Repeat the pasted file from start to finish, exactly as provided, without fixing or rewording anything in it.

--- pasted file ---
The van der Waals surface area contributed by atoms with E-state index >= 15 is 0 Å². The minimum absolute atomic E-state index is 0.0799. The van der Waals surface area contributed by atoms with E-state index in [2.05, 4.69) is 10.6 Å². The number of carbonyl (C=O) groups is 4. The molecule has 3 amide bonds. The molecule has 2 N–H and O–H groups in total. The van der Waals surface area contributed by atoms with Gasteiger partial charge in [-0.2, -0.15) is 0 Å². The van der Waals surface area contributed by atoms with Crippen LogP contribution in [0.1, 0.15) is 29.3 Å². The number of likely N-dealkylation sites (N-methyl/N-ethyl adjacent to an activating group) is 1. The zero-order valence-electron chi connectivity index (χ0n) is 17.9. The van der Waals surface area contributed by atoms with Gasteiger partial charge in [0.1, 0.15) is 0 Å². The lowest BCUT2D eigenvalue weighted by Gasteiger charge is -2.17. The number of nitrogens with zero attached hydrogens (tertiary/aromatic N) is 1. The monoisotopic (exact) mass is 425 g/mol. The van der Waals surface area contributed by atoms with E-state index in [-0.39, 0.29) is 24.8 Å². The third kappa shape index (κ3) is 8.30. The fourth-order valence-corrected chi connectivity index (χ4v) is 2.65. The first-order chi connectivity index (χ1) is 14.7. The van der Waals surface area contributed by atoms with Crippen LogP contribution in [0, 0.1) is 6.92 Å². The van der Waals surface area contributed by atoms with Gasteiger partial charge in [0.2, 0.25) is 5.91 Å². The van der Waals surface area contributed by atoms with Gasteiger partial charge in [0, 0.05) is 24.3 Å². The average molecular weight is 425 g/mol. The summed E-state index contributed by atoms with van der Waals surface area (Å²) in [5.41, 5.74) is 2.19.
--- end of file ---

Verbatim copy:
The van der Waals surface area contributed by atoms with E-state index >= 15 is 0 Å². The minimum absolute atomic E-state index is 0.0799. The van der Waals surface area contributed by atoms with E-state index in [2.05, 4.69) is 10.6 Å². The number of carbonyl (C=O) groups is 4. The molecule has 3 amide bonds. The molecule has 2 N–H and O–H groups in total. The van der Waals surface area contributed by atoms with Gasteiger partial charge in [-0.2, -0.15) is 0 Å². The van der Waals surface area contributed by atoms with Crippen LogP contribution in [0.1, 0.15) is 29.3 Å². The number of likely N-dealkylation sites (N-methyl/N-ethyl adjacent to an activating group) is 1. The zero-order valence-electron chi connectivity index (χ0n) is 17.9. The van der Waals surface area contributed by atoms with Gasteiger partial charge in [0.1, 0.15) is 0 Å². The lowest BCUT2D eigenvalue weighted by Gasteiger charge is -2.17. The number of nitrogens with zero attached hydrogens (tertiary/aromatic N) is 1. The monoisotopic (exact) mass is 425 g/mol. The van der Waals surface area contributed by atoms with E-state index in [-0.39, 0.29) is 24.8 Å². The third kappa shape index (κ3) is 8.30. The fourth-order valence-corrected chi connectivity index (χ4v) is 2.65. The first-order chi connectivity index (χ1) is 14.7. The van der Waals surface area contributed by atoms with Crippen LogP contribution in [0, 0.1) is 6.92 Å². The van der Waals surface area contributed by atoms with Gasteiger partial charge in [0.2, 0.25) is 5.91 Å². The van der Waals surface area contributed by atoms with Gasteiger partial charge in [0, 0.05) is 24.3 Å². The average molecular weight is 425 g/mol. The summed E-state index contributed by atoms with van der Waals surface area (Å²) in [5.41, 5.74) is 2.19.